Friday, March 27, 2015

"but does tell something in the end"

March 27, 2005, is the day I realized that I was transgender. That was ten years ago. Looking back now, I can't tell if that's a long time or a short time. It's a short amount of time to be living a real life. It's a long period of time to experience the upheaval that comes with living a real life.

I am happier than I've ever been in my life. I've experienced types of happiness that I never knew existed. The unhappiness that I never had a name for has gone away. I've had some losses, but it was worth it. (And I might have lost those things anyway.)

Transgender is such a foreign concept to most people that it's hard for us to understand: trans* people want the same things as everyone else. We want to be happy. We want to be safe. We need to use the bathroom. We want to be reasonably comfortable in our bodies and our lives. We want food, clothing, shelter, and love.

Society makes demands on everyone. It rewards conformity and punishes non-conformity. I don't just mean gender non-conformity. Insofar as we fail to conform to the standard of white, male, able-bodied, gender-normative, hetero-normative (or fail to affirm that those qualities deserve to be valued over all others), we are punished. We punish ourselves.

Even people who say that they believe in "freedom" or "equality," that they're not sexist/racist/whatever, have strange blind spots. And some people take "freedom" to mean that they have a license to be abusive - or that we can't stop other people from being abusive. If we all got to do whatever we wanted to do, would we automatically end up hurting other people? I don't know. I never wanted to believe that. We do end up hurting other people. (But sometimes we hurt them because we believe that's what society wants us to do.)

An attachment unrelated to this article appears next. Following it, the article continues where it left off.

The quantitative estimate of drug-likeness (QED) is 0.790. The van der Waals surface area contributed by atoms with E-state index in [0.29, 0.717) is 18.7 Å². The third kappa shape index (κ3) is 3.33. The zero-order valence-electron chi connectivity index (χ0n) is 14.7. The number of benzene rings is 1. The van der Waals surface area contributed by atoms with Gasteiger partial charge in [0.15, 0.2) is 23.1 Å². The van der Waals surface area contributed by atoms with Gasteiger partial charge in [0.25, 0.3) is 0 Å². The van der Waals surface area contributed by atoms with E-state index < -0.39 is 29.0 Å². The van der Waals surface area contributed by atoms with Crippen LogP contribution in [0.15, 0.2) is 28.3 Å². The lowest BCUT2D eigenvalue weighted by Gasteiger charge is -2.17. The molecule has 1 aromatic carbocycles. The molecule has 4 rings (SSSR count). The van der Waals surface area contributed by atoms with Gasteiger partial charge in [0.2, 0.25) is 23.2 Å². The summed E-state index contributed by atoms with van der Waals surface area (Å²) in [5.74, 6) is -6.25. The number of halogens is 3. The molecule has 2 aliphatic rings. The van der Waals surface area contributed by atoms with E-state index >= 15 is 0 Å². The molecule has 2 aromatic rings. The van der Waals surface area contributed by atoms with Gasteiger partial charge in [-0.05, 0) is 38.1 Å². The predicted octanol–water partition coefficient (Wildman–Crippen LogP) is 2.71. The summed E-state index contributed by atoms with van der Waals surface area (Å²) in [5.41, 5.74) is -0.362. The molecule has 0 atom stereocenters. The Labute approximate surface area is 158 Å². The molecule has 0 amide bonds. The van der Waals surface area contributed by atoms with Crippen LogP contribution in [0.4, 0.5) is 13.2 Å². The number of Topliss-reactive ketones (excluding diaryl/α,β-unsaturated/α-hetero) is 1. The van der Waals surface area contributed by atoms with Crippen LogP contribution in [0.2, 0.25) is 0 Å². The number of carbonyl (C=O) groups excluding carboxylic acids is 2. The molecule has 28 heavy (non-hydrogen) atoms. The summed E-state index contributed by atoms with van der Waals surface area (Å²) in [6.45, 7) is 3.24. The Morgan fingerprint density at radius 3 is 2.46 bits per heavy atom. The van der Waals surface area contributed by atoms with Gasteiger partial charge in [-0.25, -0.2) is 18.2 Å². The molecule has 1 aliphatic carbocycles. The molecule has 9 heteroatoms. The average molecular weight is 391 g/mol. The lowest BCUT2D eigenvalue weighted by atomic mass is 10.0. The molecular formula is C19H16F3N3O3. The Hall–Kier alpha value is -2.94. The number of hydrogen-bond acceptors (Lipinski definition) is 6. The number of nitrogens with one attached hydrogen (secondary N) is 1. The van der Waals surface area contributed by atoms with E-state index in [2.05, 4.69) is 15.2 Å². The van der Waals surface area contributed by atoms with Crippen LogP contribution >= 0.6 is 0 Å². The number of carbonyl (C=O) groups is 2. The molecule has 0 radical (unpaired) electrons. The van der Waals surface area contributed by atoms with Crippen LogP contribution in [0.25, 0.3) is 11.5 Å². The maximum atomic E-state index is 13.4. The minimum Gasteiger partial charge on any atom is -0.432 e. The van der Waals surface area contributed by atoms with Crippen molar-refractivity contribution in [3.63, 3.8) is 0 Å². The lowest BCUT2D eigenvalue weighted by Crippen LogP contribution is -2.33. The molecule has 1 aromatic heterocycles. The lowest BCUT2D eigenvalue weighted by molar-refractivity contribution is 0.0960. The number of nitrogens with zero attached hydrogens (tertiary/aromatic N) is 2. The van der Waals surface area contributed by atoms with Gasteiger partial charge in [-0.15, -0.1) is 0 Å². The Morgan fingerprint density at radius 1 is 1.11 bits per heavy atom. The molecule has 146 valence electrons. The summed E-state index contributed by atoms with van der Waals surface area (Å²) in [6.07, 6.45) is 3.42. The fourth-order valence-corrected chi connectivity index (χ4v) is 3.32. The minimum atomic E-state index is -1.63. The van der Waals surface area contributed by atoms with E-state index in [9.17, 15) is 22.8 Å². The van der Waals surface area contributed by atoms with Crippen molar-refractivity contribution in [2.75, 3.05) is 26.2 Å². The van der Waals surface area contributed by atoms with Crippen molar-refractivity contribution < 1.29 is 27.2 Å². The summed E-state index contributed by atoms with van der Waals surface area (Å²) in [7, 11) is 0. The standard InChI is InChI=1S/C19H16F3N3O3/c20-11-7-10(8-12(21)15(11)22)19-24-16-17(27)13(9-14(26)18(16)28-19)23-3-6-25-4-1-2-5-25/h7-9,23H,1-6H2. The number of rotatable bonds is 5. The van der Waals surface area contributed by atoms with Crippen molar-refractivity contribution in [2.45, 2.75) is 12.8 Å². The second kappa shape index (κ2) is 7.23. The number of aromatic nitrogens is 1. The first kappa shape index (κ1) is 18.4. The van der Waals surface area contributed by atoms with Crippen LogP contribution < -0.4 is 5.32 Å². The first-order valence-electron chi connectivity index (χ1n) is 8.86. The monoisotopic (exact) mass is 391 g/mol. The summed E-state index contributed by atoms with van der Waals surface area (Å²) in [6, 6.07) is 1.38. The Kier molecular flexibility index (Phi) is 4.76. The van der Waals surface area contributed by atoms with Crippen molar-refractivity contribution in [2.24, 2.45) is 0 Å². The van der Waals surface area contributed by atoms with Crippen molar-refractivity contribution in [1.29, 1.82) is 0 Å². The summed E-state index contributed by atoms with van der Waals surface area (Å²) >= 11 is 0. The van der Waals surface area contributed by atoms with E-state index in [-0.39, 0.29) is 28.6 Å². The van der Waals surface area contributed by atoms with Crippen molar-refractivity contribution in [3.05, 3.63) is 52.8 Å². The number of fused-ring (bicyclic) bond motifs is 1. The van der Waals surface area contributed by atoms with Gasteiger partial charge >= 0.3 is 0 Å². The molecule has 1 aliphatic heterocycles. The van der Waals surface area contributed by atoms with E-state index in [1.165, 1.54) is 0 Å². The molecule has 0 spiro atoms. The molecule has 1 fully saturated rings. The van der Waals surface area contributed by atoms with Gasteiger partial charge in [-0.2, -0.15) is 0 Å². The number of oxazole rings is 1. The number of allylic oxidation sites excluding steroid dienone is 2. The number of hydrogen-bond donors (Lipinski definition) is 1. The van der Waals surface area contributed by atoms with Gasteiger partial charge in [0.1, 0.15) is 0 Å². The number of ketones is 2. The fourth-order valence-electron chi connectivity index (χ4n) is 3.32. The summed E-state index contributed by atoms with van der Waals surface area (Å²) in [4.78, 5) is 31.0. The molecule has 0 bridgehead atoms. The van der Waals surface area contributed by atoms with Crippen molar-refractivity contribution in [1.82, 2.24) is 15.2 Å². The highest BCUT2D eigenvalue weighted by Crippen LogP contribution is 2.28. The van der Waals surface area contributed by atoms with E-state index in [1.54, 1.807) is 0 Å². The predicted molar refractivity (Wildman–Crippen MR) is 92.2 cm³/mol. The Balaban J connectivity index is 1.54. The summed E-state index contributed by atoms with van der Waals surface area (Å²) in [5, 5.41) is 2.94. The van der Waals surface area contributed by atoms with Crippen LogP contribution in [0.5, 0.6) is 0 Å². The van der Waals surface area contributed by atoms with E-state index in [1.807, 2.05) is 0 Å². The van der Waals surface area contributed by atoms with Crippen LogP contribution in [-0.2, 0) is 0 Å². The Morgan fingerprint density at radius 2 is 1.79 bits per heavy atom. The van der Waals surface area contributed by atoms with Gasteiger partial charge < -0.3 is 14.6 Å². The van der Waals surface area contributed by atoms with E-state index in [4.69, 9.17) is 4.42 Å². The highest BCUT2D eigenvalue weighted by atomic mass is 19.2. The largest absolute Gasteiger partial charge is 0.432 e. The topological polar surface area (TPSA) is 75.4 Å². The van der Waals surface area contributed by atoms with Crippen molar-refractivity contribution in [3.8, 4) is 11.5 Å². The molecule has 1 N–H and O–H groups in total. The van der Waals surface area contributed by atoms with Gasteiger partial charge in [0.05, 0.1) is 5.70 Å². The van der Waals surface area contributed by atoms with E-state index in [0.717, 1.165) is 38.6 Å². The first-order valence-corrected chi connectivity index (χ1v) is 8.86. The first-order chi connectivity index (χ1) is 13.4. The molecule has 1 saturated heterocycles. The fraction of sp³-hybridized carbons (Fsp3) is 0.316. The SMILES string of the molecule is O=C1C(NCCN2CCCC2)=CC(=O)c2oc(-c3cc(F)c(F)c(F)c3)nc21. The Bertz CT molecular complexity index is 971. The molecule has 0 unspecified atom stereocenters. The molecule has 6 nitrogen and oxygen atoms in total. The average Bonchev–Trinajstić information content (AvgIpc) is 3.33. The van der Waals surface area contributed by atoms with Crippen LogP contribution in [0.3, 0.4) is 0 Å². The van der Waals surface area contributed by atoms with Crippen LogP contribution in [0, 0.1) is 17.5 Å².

We all have something that drives us on. Something that means more than anything or anyone else in the world. (Some thing . . . one or two things, maybe.) If we're lucky we get to name that something. If we're lucky we get to pursue that something. If we're lucky, it's not something that will harm ourselves or others. If we're lucky, it's something that no one can take away from us.

Expressing that something in the world is a form of authenticity. And no matter what our status, no matter how privileged we are, society calls on us to renounce authenticity. It requires us to pretend to be either more or less than we really are.

Does authenticity count for anything? That is the question.